Charlie Dance (DAI, 2015): " Where does the image lie?"
Excerpt from Charlie's 20 minute presentation for Do The Right Thing ! ~ DAI's 3 day graduation lectures marathon, July 2015.
The Difficulty of Thinking About Things in a Straight Line, or: Why Have I Decided to Record this Audio With My Windows Open?
In this performance-lecture, Charlie Dance began by sitting on the floor beneath his video work being screened on the wall behind him. Making the audience complicit in the act of attention, he took a photo of the audience with a smartphone, which was a clever way of subtly breaking the “fourth wall.” The video, made up of fragmented scenes, movie and audio quotations, dealt with visual perception and questions of “obfuscation, resemblance, reality, and the trivial.” Through his text he asks: Looking at a straight line what do you see? When we only ever see a portion a greater reality, can we say that our limited perceptive capacities make reality & fantasy into the same thing?
Without vocalizing a single word, Dance invited the audience into an imaginative realm using language games and reversals. Going back to his primary question, one might be convinced after watching his presentation, that the image occupies many locations: sitting behind screens, existing as a trace of movement, crossing borders, hiding in corners, caught in frames, and revered in altars. It is persistent, consuming, irritating, non-linear, and spontaneous.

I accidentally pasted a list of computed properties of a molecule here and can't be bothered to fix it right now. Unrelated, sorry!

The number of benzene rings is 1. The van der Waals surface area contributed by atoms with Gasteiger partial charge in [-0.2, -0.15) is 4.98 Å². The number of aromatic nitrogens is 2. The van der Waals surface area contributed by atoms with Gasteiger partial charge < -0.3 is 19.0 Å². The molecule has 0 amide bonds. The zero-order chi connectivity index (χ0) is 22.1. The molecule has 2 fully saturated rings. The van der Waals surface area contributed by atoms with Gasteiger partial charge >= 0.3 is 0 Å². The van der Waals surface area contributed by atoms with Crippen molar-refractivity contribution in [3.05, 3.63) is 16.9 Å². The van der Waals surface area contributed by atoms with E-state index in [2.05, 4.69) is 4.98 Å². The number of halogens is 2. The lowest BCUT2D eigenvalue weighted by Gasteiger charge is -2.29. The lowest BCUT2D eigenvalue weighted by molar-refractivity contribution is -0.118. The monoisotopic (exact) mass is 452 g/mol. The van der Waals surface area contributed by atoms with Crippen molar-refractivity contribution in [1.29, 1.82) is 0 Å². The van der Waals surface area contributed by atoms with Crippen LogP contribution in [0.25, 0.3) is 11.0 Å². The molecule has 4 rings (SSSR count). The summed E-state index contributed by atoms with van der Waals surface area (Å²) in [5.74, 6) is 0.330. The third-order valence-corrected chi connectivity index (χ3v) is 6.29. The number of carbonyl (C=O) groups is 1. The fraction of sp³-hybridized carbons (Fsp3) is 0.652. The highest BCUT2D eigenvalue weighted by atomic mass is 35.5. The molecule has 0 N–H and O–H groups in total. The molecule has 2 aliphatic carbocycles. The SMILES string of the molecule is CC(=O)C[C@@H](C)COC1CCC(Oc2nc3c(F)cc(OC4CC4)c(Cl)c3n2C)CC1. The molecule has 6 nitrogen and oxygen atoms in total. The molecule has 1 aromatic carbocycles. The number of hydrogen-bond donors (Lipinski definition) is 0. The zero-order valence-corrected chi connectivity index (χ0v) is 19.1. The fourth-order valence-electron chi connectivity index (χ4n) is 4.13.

Maria Hlavajova began by clarifying Dance’s question: Do you mean “lie as in ‘lying down’ or lie as in ‘to tell an untruth’?” The question of truth, Hlavajova asserts, is the most difficult to establish now. Remarking that Dance seemed to want to dethrone the kind of artistic practice that is far from real life, caused her to recalls a 1993 film directed by Martin Šulík, “Everything I Like”. Hlavajova considered the “valuable lineage of warmth,” and remarked that Dance “engaged the audience in a good way – by taking a picture of us, we became ‘things you like’.”
Marina Vishmidt was interested in the absence of the performer and the “grammar of subjectivity” in the film. This caused a kind of “emotional vortex of letting everything in and seeing how to put it back together.” Dance’s performance lecture brought up the question of “how to do art in the now, with things we really like?"
In response to the artist’s question, Alena Alexandrova asks, which image? Reflecting on its ubiquity, she appreciated the “playful mood of putting fragments together,” and the “flurry of themes that we try to focus on somehow.” For Alexandrova, Dance’s work demonstrated a strong sense of play and humor, absurdity, and senselessness. She recalled the experimental films Stefan Themerson (1910-1988) made together with his wife.
As a side remark, Bassam el Baroni couldn’t resist asking Dance – “do you play Minecraft?”
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